(networking) A packet which a remote host is expected to echo, thus indicating its presence.
(networking) To send a packet in order to determine whether a host is present, particularly by use of the ping utility.
A utility used to test a path from one host computer to another across an IP-based network in what is essentially a command to echo the packet from the remote host back to the originating host. Ping is an application of the Internet Control Message Protocol (ICMP). Ping was invented by Mike Muuss of the Army Research Laboratory in 1983 to diagnose an IP network problem. Muuss had done a considerable amount of work in college on sonar and radar modeling and was inspired by the principle of echo location. He named the utility after the sound that sonar makes when a signal returns.A lot of people think that ping is an acronym for Packet INternet Groper. According to Muuss, "packet internet groper" is a backronym reverse-engineered by Dr. David L. Mills. Note: Mills warns people that the clock on his wall runs backwards. I guess that explains it. See also acronym, backronym, host, ICMP, IP, radar, sonar, and utility.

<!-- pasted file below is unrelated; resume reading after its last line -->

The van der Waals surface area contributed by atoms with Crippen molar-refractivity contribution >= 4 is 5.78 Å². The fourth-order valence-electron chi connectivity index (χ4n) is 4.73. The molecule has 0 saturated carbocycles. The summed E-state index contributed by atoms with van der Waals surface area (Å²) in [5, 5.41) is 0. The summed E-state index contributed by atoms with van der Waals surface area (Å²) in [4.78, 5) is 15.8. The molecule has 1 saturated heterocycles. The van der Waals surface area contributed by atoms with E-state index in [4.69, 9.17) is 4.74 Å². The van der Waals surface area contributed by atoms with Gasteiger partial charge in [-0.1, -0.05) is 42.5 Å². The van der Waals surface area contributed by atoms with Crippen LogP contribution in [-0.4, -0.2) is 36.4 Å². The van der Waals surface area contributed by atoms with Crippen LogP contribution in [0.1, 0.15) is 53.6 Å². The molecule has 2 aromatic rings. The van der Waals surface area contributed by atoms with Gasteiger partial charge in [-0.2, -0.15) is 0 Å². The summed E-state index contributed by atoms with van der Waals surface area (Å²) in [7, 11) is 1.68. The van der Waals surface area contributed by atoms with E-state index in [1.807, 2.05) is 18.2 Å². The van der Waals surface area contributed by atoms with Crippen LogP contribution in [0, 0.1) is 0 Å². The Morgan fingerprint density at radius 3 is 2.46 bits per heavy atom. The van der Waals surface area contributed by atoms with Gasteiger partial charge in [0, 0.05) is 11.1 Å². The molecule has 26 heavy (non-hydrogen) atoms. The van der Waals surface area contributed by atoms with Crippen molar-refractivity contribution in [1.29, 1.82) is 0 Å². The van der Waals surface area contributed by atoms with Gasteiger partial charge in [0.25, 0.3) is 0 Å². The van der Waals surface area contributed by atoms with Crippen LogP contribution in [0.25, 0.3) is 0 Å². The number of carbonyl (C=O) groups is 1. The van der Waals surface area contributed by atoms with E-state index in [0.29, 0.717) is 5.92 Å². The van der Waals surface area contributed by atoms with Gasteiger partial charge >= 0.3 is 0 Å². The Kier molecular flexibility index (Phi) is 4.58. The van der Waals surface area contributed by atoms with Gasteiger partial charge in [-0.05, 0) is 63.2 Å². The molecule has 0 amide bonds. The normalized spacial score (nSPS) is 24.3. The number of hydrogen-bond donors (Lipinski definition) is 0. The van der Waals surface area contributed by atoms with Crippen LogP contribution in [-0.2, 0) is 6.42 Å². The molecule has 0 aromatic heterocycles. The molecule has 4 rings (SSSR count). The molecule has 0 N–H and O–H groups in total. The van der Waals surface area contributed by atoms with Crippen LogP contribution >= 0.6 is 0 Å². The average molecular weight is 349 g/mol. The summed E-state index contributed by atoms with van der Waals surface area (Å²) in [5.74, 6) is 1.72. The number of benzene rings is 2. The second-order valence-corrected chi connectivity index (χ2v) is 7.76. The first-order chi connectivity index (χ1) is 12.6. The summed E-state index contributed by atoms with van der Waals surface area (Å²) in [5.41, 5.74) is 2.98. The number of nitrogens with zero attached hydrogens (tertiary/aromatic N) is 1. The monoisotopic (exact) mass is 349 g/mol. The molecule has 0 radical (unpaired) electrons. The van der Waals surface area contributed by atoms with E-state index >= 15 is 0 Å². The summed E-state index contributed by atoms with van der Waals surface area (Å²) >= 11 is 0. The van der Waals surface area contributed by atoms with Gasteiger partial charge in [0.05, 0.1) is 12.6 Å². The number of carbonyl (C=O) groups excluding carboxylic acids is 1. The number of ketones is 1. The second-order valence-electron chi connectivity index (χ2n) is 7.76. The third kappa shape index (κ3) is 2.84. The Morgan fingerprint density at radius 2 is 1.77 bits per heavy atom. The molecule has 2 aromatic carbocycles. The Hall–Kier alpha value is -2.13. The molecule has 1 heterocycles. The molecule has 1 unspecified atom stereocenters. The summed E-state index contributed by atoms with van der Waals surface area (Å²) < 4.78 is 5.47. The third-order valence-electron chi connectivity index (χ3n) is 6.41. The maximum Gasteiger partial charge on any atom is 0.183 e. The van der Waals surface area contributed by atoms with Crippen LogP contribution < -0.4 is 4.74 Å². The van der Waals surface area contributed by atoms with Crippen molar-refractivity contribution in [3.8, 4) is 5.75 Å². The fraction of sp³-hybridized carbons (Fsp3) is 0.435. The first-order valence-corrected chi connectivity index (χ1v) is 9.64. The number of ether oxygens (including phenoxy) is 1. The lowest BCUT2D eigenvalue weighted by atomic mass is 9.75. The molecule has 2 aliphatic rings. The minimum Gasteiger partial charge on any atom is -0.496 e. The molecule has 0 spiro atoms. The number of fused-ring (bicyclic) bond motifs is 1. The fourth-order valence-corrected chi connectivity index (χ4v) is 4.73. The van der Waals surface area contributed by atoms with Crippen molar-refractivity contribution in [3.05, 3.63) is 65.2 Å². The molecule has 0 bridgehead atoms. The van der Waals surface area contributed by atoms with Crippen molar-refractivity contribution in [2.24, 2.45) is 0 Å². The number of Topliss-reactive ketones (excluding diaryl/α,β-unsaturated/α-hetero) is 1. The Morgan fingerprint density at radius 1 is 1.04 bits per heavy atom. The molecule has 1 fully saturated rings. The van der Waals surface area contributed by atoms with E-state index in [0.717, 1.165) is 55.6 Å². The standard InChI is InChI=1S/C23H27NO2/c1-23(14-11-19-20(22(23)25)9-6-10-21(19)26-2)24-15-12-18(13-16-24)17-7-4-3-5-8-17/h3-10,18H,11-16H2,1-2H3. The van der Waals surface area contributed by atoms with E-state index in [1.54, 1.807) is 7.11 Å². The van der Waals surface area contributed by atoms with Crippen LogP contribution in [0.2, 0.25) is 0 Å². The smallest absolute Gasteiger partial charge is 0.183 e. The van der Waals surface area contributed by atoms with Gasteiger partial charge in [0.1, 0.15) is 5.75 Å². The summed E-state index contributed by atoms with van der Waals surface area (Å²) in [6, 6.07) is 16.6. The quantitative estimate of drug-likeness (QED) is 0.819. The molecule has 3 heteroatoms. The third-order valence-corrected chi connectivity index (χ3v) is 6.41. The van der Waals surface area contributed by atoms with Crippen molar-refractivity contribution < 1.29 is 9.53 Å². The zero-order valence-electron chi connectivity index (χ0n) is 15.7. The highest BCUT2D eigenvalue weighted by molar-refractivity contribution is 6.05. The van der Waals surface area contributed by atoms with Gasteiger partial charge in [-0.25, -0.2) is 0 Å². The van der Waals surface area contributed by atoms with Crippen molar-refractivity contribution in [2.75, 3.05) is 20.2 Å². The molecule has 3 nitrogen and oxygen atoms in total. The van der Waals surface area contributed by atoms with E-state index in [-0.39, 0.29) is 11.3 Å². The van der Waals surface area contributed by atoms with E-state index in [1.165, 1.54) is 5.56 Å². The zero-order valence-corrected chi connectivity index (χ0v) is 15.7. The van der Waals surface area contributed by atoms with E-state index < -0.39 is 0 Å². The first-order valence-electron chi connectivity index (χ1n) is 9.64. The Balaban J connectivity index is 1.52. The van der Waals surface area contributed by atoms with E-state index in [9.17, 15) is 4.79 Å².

Other Word Forms of Ping
Origin of Ping
Imitative Sense 2, so called by American programmer Michael Muuss (1958–2000), author of the original protocol code, in reference to sonar pings
From American Heritage Dictionary of the English Language, 5th Edition
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